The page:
This One Sky Day

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Title: This One Sky Day

Writer: Leone Ross

Publishing House: Faber & Faber

Date of Publication: April 15th 2021

Rating: 5 stars

‘’When people die alone, without proper burial rites, the carcass wandered for years, rudderless, rotting and shrinking. They had all seen these ghosts, rebuilding their bodies with bits of rubbish, hanging on, half-maddened. People who died alone: heart attack, stroke, old age, sleep-and-dream- and-dead. Fall and lick your head on a rock. Poverty. Murder. Suicide. Drowning. People whispered behind their hands. All of them dead of the same thing, you know. Loneliness.’’

In a land called Popisho, magic co-exists with the inhabitants. It is a land of beauty, of dreams, of love. It is a land of fear caused by those in power who mistreat the indigent, persecute them, murder them. It is a land of the sea and the sky, it is a land of the wisdom of the Obeah women, it is the land of the vision shared between lovers driven apart by prejudice. Within a day, we see the islanders’ lives being altered, their magic a blessing and a curse. We see women and men in love, we see mysterious graffiti exposing the hypocrisy and the sins of a tyrant. The whole world can be contained within a day, within a place. Well, Popisho is an island that contains the entire universe and the depths of the human soul.

Now, let me tell you about one of the most beautiful, poignant and extraordinary books you’ll ever read.

Also, can we pause for a moment and admire the sheer beauty of this book?

Leone Ross writes about a community where people are gifted with the cors, a special kind of magic. Changing the colour of things, healing the body and the soul, having five hearts, growing wings, detecting lies, speaking to cats, touching people’s souls with your cooking, having houses that alter themselves according to their own will. This is Magical Realism at its finest presented in incredibly beautiful, magical, sensual writing. 

‘’Boxes of fireworks – she remembered them filling her childhood at every occasion she could think of, gods, where had the Popisho fireworks gone? Mad swirls of silver-blue lightning and crimson stars. A whole sky of melting yellow moons that trickled into their hair and faces and turned into caramel. A firework whale – she’d seen a real one in the ocean once, but so far away – the firework dove through the trees above their heads, blowing fire-water. The men sending the fireworks up seemed so happy and smelled like sugar water and burning. Her children – her daughters would have loved holding her hands and watching fireworks.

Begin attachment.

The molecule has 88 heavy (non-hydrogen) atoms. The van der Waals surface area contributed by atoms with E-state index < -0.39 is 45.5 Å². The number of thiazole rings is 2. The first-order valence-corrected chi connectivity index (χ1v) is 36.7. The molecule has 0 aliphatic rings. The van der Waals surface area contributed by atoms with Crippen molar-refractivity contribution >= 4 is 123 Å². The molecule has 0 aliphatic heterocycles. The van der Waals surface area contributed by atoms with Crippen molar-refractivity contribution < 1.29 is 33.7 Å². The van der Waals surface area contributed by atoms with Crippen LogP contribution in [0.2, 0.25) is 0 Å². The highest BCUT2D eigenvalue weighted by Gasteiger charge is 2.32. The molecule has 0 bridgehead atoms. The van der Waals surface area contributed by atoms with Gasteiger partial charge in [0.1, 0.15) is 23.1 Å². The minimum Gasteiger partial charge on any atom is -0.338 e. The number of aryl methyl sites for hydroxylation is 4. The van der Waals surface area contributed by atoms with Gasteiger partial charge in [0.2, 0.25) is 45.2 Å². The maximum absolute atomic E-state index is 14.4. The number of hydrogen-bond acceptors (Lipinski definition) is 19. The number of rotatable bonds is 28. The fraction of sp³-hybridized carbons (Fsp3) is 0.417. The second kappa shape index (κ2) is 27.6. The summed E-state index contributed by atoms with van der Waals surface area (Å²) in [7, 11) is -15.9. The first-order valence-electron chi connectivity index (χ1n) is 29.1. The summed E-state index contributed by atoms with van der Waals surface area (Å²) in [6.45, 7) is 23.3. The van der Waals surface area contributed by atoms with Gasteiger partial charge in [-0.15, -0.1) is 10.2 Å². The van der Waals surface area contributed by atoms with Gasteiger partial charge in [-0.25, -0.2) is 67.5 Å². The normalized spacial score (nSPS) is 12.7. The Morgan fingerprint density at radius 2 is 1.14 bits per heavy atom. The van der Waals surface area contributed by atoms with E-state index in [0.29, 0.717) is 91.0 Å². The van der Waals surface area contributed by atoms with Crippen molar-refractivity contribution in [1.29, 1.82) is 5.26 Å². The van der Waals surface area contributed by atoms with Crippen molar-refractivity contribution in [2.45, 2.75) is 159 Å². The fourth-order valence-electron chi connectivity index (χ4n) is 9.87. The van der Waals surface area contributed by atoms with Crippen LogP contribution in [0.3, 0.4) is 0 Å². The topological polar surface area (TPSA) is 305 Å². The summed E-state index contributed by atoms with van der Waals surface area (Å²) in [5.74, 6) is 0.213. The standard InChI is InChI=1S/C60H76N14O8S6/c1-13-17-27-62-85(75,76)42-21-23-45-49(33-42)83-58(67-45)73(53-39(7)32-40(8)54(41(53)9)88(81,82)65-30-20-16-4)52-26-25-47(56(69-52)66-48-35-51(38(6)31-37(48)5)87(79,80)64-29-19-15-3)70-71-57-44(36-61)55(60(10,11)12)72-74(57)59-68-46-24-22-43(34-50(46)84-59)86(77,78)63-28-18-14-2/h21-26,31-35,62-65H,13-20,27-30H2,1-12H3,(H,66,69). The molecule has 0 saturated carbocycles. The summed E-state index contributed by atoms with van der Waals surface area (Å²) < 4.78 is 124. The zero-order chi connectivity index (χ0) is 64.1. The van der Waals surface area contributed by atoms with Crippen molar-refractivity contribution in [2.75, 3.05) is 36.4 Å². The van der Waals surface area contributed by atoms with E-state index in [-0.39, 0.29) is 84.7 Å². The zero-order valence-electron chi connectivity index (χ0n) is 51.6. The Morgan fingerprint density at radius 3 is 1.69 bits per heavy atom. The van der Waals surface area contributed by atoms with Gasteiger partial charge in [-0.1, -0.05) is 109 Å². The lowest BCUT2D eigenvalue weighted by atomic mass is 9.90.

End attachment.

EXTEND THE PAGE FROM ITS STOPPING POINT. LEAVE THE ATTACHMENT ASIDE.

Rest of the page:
Purple- black crows, perched on the shelf above her head, on the brink of flight.’’

The essence of Caribbean culture, the vast tradition, the unique spirit. So poetically depicted and used to perfection to develop and communicate poignant themes. The role of the Obeah women, the complications of belonging to an island community, homophobia, discrimination and violence against the rightful owners of the land, sexual objectification and abuse, patriarchy, lack of opportunities, mistreatment of all kinds, racism. But there is also love and a firm belief in the power of truth, there is the joy of womanhood, the pleasure of sex and food. Nothing is idyllic and nothing is all doom. This is life and it will speak to you.

There are so many reasons that made me fall in love with this novel from the very first pages. First of all, the intriguing, mystical characters. Every single one of them is masterfully developed. It is so difficult to create a cast with such scope without secondary (or even main) characters that are, shall we say, not very interesting. Leone Ross succeeds. And this is a frightful understatement. 30+ characters and you’ll love them or hate them but they will be right there, next to you, all alive and loud and fascinating. Romanza and Pilar, Anise and Xavier. Their relationships are breathtaking. Poetry. Then we have the Dead Islands, haunting and heart-breaking. We have superb dialogue, and a super striking scene that is shocking and raw and lyrical. You have never read anything like it…

Leone Ross’s exquisite novel demands your unwavering attention. You have to give it your all and it will be worth every second. This book is cinnamon and sugar and coffee and sumptuous fruit. It is wise like a woman, ferocious like a hurricane, sweet and bitter like the love between two lovers. It is flesh and spirit. A loud song and a lullaby. And it is perfect.

‘’Popisho dreams for one strange hour. Every woman, man and child under the clouded sun, shivering in the sweet wind spreading across the land. A hunting mosquito made a stroops sound and scurried away, convinced everyone was dead. 

 Except for the indigent. They stretch, and blink and look around themselves, watching the red fruit spread, bubbling up through cracks in the ground, sprouting in host trees, breeding from nowhere. They gather together in the Dead Islands flats watching the toy warehouse, drawn by the violent trembling of its blue roof. Physalis brims out of its windows and pours down the walls, spewing juice. They know it as the fruit of the dead, picked for graves.’’